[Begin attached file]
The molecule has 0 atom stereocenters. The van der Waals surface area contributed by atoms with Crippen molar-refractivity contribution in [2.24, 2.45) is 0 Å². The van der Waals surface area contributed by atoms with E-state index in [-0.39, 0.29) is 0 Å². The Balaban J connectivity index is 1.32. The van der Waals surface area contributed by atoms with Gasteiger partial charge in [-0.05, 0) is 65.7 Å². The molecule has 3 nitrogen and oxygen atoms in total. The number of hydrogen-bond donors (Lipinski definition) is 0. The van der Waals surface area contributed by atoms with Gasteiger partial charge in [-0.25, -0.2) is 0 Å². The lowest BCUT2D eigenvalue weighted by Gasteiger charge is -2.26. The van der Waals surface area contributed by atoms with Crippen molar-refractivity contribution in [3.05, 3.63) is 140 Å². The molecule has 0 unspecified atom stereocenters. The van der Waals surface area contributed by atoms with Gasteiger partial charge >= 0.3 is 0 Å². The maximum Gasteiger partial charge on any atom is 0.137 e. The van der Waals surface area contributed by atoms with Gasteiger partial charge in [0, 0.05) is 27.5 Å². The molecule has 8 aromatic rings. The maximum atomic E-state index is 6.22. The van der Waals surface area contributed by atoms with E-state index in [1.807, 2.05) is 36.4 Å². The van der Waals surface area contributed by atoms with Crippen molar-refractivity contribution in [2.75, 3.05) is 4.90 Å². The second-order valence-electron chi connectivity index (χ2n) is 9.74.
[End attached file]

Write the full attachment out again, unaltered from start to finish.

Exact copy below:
The molecule has 0 atom stereocenters. The van der Waals surface area contributed by atoms with Crippen molar-refractivity contribution in [2.24, 2.45) is 0 Å². The van der Waals surface area contributed by atoms with E-state index in [-0.39, 0.29) is 0 Å². The Balaban J connectivity index is 1.32. The van der Waals surface area contributed by atoms with Gasteiger partial charge in [-0.05, 0) is 65.7 Å². The molecule has 3 nitrogen and oxygen atoms in total. The number of hydrogen-bond donors (Lipinski definition) is 0. The van der Waals surface area contributed by atoms with Gasteiger partial charge in [-0.25, -0.2) is 0 Å². The lowest BCUT2D eigenvalue weighted by Gasteiger charge is -2.26. The van der Waals surface area contributed by atoms with Crippen molar-refractivity contribution in [3.05, 3.63) is 140 Å². The molecule has 0 unspecified atom stereocenters. The van der Waals surface area contributed by atoms with Gasteiger partial charge >= 0.3 is 0 Å². The maximum Gasteiger partial charge on any atom is 0.137 e. The van der Waals surface area contributed by atoms with Gasteiger partial charge in [0, 0.05) is 27.5 Å². The molecule has 8 aromatic rings. The maximum atomic E-state index is 6.22. The van der Waals surface area contributed by atoms with E-state index in [1.807, 2.05) is 36.4 Å². The van der Waals surface area contributed by atoms with Crippen molar-refractivity contribution in [2.75, 3.05) is 4.90 Å². The second-order valence-electron chi connectivity index (χ2n) is 9.74.